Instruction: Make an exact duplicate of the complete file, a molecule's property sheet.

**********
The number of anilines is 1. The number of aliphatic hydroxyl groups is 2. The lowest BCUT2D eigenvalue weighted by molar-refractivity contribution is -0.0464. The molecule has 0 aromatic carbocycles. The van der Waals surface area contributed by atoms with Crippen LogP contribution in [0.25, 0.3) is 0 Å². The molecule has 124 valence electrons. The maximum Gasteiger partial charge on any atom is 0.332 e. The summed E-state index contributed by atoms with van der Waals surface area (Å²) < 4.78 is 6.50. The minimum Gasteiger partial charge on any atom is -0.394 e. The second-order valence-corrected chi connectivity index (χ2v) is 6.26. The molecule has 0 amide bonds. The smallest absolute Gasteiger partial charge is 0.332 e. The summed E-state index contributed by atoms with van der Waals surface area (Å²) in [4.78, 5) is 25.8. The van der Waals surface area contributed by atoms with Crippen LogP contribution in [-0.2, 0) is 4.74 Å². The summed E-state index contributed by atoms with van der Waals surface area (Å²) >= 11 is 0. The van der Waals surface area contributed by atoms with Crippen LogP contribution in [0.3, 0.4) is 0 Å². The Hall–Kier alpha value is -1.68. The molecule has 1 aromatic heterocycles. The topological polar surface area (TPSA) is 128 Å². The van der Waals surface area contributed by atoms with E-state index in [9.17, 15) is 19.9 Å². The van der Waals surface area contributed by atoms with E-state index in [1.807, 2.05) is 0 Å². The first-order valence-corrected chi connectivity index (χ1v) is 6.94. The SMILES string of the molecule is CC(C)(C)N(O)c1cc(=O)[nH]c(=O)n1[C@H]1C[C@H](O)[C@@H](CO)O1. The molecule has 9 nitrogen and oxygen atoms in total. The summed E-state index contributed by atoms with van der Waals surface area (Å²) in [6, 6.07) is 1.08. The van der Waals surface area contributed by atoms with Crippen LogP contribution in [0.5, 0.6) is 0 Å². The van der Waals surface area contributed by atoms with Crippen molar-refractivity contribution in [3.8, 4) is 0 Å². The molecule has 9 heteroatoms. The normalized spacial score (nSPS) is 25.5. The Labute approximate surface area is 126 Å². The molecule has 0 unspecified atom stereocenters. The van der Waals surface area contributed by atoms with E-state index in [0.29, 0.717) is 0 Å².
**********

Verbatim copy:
The number of anilines is 1. The number of aliphatic hydroxyl groups is 2. The lowest BCUT2D eigenvalue weighted by molar-refractivity contribution is -0.0464. The molecule has 0 aromatic carbocycles. The van der Waals surface area contributed by atoms with Crippen LogP contribution in [0.25, 0.3) is 0 Å². The molecule has 124 valence electrons. The maximum Gasteiger partial charge on any atom is 0.332 e. The summed E-state index contributed by atoms with van der Waals surface area (Å²) < 4.78 is 6.50. The minimum Gasteiger partial charge on any atom is -0.394 e. The second-order valence-corrected chi connectivity index (χ2v) is 6.26. The molecule has 0 amide bonds. The smallest absolute Gasteiger partial charge is 0.332 e. The summed E-state index contributed by atoms with van der Waals surface area (Å²) in [4.78, 5) is 25.8. The van der Waals surface area contributed by atoms with Crippen LogP contribution in [-0.2, 0) is 4.74 Å². The summed E-state index contributed by atoms with van der Waals surface area (Å²) >= 11 is 0. The van der Waals surface area contributed by atoms with Crippen LogP contribution in [0.3, 0.4) is 0 Å². The Hall–Kier alpha value is -1.68. The molecule has 1 aromatic heterocycles. The topological polar surface area (TPSA) is 128 Å². The van der Waals surface area contributed by atoms with E-state index in [9.17, 15) is 19.9 Å². The van der Waals surface area contributed by atoms with E-state index in [1.807, 2.05) is 0 Å². The first-order valence-corrected chi connectivity index (χ1v) is 6.94. The SMILES string of the molecule is CC(C)(C)N(O)c1cc(=O)[nH]c(=O)n1[C@H]1C[C@H](O)[C@@H](CO)O1. The molecule has 9 nitrogen and oxygen atoms in total. The summed E-state index contributed by atoms with van der Waals surface area (Å²) in [6, 6.07) is 1.08. The van der Waals surface area contributed by atoms with Crippen LogP contribution in [0.5, 0.6) is 0 Å². The van der Waals surface area contributed by atoms with Crippen molar-refractivity contribution in [3.8, 4) is 0 Å². The molecule has 9 heteroatoms. The normalized spacial score (nSPS) is 25.5. The Labute approximate surface area is 126 Å². The molecule has 0 unspecified atom stereocenters. The van der Waals surface area contributed by atoms with E-state index in [0.29, 0.717) is 0 Å².